Healthy trans fats?
Researchers at the University of Arkansas have developed a trans fatty oil that they claim has health benefits and none of the risks typically associated with such oils. They exposed refined soybean oil to ultraviolet light, which synthesized conjugated linoleic acid within the oil. CLA has been shown to support immune health, promote fat loss and protect against cancer and diabetes. According to Andrew Proctor, professor of food science at the U of A, the term trans fatty acid refers to the manner in which carbon atoms are bound together in the oil molecules. Proctor and his graduate student, Vishal Jain, added iodine to the oil to destabilize the double bonds between the carbon atoms. The photo irradiation then caused the bonds to shift position. "Changing the position of the double bonds makes all the difference in the world," Proctor said. The pair plan to use the research to develop foods that are high in CLA but don't increase saturated fat intake. "Potato chips suit this purpose well. Subsequent studies may include development of high-CLA salad oils and dressings."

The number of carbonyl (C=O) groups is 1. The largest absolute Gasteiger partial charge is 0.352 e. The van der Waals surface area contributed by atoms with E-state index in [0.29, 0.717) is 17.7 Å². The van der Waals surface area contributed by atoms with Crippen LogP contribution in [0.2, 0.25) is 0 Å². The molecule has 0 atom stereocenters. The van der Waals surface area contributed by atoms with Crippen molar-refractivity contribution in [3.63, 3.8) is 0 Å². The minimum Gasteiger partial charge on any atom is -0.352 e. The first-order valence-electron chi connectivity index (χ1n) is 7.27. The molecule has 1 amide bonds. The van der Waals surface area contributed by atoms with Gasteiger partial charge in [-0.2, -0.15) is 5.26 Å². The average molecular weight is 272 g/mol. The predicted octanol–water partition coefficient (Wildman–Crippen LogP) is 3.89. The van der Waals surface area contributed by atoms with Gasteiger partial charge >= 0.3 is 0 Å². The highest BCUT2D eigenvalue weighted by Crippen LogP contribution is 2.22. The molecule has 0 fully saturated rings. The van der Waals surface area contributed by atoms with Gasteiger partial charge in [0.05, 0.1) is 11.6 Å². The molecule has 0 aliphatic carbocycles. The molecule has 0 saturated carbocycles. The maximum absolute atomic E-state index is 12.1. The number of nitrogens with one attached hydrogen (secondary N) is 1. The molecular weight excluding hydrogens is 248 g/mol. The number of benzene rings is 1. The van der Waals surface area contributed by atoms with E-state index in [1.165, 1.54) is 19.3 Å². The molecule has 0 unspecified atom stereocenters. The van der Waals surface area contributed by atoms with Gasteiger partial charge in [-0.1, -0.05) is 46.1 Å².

Munching for mood relief
Does it seem like all your customers have the post-holiday blues? Their diets may be partly responsible, according to The Food-Mood Solution, a new book by Jack Challem (Wiley, March 2007). Challem says good moods depend on stable blood sugar and adequate "neuronutrients," such as amino acids, which form the building blocks of neurotransmitters like serotonin. "A lot of people have what I call 'pissy-mood syndrome,'" Challem says. "People are impatient and irritable, and they take it out on everyone around them." He says that good nutrition can help buffer stress. His book outlines a four-step program to combat stress, anger, anxiety, depression and poor mental focus, and includes recommendations for specific neuronutrients. An excerpt from the book is available at www.foodmoodsolution.com. Challem has written several other books, including Feed Your Genes Right (Wiley, 2005), The Inflammation Syndrome (Wiley, 2003) and Syndrome X (Wiley, 2000).
Del Monte goes organic
Del Monte Foods, based in San Francisco, launched five new organic products in December, including canned corn, green beans and peas, as well as College Inn organic beef and chicken broths. The company introduced organic tomato products last year. National distribution of the new products began in January. "We are proud to work with local, domestic farmers to grow, harvest and provide families with more healthy, delicious and affordable organic products," said Apu Mody, senior vice president at Del Monte's Consumer Products division.
Natural Foods Merchandiser volume XXVIII/number 2/p. 26